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SPCR's Fan Round-Up #2: 120mm Fans
http://www.silentpcreview.com/forums/viewtopic.php?f=13&t=36124
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Author:  Aris [ Mon Dec 04, 2006 9:00 pm ]
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Well considering only 1 of the top 3 can be bought on newegg, i would personally call it the best one.

http://www.newegg.com/Product/Product.a ... 6835185004

$15 is a little high, but considering its newegg and 99% of everything else computer related i buy from their, its worth it IMO.

Its been SOOO long that ive wanted a quiet fan available from newegg, and finally i have one. Thanks MikeC

Author:  DrCR [ Mon Dec 04, 2006 10:17 pm ]
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Dude, there are a lot of solid vendors out there. Don't limit yourself to whatever newegg happens to have. I realize not everyone is always making IT purchase though. Resellerratings.com should be a good resource for you, and/or you can always post concerning a vendors reputation.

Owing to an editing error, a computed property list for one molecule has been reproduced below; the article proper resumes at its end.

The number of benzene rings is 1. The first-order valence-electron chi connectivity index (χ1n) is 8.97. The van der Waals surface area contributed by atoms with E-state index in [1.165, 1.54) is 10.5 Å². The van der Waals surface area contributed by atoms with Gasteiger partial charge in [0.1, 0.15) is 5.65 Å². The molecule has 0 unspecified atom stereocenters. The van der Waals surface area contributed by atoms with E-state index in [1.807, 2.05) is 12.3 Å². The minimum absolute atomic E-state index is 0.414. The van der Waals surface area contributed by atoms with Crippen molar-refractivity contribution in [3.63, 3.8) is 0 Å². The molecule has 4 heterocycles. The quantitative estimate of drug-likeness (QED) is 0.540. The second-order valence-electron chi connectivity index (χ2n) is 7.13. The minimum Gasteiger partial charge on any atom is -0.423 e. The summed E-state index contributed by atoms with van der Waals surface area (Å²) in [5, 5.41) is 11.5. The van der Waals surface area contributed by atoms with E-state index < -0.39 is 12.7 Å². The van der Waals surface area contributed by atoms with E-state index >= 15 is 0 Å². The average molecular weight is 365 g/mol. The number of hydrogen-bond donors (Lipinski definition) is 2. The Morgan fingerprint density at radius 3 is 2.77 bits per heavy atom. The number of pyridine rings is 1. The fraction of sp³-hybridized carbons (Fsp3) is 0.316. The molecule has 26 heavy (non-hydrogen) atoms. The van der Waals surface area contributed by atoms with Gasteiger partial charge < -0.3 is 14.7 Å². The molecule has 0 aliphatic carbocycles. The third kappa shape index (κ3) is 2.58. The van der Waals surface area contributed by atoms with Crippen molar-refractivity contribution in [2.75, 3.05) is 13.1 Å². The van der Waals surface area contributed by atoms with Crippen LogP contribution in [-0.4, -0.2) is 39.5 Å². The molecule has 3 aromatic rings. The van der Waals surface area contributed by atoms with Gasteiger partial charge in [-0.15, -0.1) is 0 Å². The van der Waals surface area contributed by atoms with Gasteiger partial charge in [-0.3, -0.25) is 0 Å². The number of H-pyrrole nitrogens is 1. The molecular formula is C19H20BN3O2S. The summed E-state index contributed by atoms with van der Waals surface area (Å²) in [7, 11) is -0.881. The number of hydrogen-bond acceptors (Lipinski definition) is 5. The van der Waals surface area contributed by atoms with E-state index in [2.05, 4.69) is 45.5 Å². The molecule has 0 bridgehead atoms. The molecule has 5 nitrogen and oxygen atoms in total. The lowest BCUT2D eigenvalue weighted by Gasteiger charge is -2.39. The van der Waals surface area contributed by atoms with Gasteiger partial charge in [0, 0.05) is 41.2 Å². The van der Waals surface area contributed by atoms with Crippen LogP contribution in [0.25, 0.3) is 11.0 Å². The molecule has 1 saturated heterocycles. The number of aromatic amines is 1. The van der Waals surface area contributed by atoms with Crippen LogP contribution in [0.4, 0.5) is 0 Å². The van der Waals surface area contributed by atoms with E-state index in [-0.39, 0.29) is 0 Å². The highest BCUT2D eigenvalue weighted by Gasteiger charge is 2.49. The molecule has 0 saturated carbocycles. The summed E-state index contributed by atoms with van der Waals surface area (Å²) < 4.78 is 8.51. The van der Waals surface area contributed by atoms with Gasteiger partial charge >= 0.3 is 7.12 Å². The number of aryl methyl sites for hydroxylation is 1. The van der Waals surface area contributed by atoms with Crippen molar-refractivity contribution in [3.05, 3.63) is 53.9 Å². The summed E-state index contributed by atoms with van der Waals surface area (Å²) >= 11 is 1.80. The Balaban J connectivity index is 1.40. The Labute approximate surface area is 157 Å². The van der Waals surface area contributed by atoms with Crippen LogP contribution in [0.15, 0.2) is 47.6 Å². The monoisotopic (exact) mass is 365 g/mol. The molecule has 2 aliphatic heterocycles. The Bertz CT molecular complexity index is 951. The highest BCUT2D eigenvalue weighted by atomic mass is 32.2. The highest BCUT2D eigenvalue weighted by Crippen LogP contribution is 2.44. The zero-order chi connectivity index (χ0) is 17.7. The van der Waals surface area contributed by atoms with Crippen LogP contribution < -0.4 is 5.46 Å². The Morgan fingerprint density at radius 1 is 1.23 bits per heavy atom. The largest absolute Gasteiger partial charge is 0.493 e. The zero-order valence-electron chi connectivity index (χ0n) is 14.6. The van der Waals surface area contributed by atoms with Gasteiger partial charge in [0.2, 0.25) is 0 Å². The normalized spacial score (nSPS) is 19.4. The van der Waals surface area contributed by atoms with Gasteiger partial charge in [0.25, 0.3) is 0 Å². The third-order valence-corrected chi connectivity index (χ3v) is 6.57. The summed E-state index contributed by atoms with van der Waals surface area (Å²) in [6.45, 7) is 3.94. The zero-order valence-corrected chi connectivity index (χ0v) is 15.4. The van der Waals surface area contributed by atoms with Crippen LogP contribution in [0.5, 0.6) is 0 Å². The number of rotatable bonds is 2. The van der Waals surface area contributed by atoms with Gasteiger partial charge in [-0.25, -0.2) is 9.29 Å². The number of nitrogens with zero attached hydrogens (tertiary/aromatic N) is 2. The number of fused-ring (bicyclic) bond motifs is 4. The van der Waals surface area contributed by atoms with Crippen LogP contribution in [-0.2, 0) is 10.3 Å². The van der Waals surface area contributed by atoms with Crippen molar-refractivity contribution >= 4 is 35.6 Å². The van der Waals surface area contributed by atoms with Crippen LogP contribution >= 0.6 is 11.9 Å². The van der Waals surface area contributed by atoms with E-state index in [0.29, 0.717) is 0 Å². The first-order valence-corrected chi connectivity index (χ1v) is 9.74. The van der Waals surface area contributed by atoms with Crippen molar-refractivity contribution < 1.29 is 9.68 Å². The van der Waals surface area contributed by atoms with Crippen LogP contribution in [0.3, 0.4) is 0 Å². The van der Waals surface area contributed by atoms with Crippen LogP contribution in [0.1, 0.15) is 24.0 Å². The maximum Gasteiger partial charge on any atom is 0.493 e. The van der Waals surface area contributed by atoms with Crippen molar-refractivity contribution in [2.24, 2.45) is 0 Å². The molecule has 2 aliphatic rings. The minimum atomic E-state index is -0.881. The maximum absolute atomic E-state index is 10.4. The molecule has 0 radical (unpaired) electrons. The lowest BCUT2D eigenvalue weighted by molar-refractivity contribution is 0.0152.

Anyway, glad you're happy. :)

P.s. Please take my reproach from the perspective of one in the IT-Procurement areana. :-)

Author:  [F]bernZ [ Mon Dec 04, 2006 10:54 pm ]
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I have a question actually. Someone said that the Noctua fans seem to blow air in all directions which explains the poor static pressure.

So, do you guys think this would make it a good candidate for a fanswap on the Zalman 7700? - It blows air all around which can only be advantageous to this heatsink. Would the low static pressure affect the Zalman 7700? [it doesn't need to push air very far.. probably 3-4cm?]

Thanks in advance.

Author:  DrCR [ Tue Dec 05, 2006 1:08 am ]